Claude Garamond

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Claude Garamond (ca. 1480 – 1561) was a Parisian publisher. He was one of the leading type designers of his time, and is credited with the introduction of the apostrophe, the accent and the cedilla to the French language. Several contemporary typefaces, including those currently known as Garamond, Granjon, and Sabon, reflect his influence. Garamond was an apprentice of Simon de Colines; later, he was an assistant to Geoffroy Tory, whose interests in humanist typography and the ancient Greek capital letterforms, or majuscules, may have informed Garamond's later work.

Garamond came to prominence in 1541, when three of his Greek typefaces (e.g. the Grecs du roi (1541)) were requested for a royally-ordered book series by Robert Estienne. Garamond based these types on the handwriting of Angelo Vergecio, the King's Librarian at Fontainebleau, as well as that of his ten-year-old pupil, Henri Estienne. According to Arthur Tilley, the resulting books are "among the most finished specimens of typography that exist." Shortly thereafter, Garamond created the Roman types for which he would most be remembered, and his influence spread rapidly throughout and beyond France during the 1540s.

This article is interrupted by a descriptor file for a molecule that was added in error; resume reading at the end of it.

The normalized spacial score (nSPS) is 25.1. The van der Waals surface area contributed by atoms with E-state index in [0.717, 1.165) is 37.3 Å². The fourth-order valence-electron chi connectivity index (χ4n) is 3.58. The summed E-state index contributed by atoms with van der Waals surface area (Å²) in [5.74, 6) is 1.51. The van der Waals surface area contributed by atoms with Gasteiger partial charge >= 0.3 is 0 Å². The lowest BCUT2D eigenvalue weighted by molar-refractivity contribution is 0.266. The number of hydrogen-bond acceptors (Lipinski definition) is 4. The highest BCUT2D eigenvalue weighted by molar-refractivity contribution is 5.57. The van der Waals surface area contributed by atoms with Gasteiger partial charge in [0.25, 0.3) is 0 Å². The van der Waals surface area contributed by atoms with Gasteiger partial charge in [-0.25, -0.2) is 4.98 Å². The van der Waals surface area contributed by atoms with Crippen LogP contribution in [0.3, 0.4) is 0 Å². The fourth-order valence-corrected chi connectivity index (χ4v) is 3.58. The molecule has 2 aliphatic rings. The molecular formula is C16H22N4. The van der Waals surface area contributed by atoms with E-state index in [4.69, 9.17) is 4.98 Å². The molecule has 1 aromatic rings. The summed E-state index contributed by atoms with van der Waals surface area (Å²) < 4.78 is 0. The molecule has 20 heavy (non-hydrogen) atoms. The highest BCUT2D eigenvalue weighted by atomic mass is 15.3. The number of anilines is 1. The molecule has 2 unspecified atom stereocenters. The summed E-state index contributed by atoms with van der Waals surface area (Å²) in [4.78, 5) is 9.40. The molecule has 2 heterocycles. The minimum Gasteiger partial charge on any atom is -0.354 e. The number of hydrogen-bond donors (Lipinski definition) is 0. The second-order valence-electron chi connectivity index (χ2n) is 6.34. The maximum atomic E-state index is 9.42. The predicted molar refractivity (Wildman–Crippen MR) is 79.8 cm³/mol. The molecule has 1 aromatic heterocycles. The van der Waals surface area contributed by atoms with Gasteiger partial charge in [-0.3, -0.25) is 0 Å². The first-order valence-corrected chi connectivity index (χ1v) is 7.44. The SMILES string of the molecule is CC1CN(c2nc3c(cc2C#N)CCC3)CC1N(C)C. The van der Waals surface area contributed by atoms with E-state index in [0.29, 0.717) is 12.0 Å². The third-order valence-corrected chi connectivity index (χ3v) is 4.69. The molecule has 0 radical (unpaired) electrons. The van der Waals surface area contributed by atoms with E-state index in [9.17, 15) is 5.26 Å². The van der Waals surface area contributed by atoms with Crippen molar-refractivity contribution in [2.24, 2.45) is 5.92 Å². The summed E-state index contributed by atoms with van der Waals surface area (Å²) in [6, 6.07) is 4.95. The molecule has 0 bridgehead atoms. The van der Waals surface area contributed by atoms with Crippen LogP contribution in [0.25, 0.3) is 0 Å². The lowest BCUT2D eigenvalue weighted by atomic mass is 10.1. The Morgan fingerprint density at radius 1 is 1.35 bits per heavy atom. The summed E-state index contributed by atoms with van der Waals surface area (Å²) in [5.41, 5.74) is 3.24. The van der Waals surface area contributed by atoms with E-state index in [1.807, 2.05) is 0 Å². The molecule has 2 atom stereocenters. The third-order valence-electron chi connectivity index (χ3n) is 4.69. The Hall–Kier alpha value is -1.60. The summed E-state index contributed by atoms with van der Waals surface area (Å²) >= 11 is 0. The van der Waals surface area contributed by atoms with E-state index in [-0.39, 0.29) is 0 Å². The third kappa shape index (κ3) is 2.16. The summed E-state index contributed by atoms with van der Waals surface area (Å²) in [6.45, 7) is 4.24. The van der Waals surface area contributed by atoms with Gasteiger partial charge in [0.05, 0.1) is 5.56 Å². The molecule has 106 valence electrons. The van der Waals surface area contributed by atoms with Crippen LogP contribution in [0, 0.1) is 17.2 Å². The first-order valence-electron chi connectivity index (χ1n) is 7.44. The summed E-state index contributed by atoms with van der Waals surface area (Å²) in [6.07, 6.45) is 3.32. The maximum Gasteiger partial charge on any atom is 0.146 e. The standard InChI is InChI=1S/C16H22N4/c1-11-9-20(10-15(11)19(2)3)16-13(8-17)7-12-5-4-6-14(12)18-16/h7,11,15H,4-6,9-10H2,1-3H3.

Garamond's name was originally rendered as "Garamont", but following the standardization of French spelling, the terminal 'd' became customary and stuck.

In 1621, sixty years after Garamond's death, the French printer Jean Jannon (1580–1635) created a type specimen with very similar...
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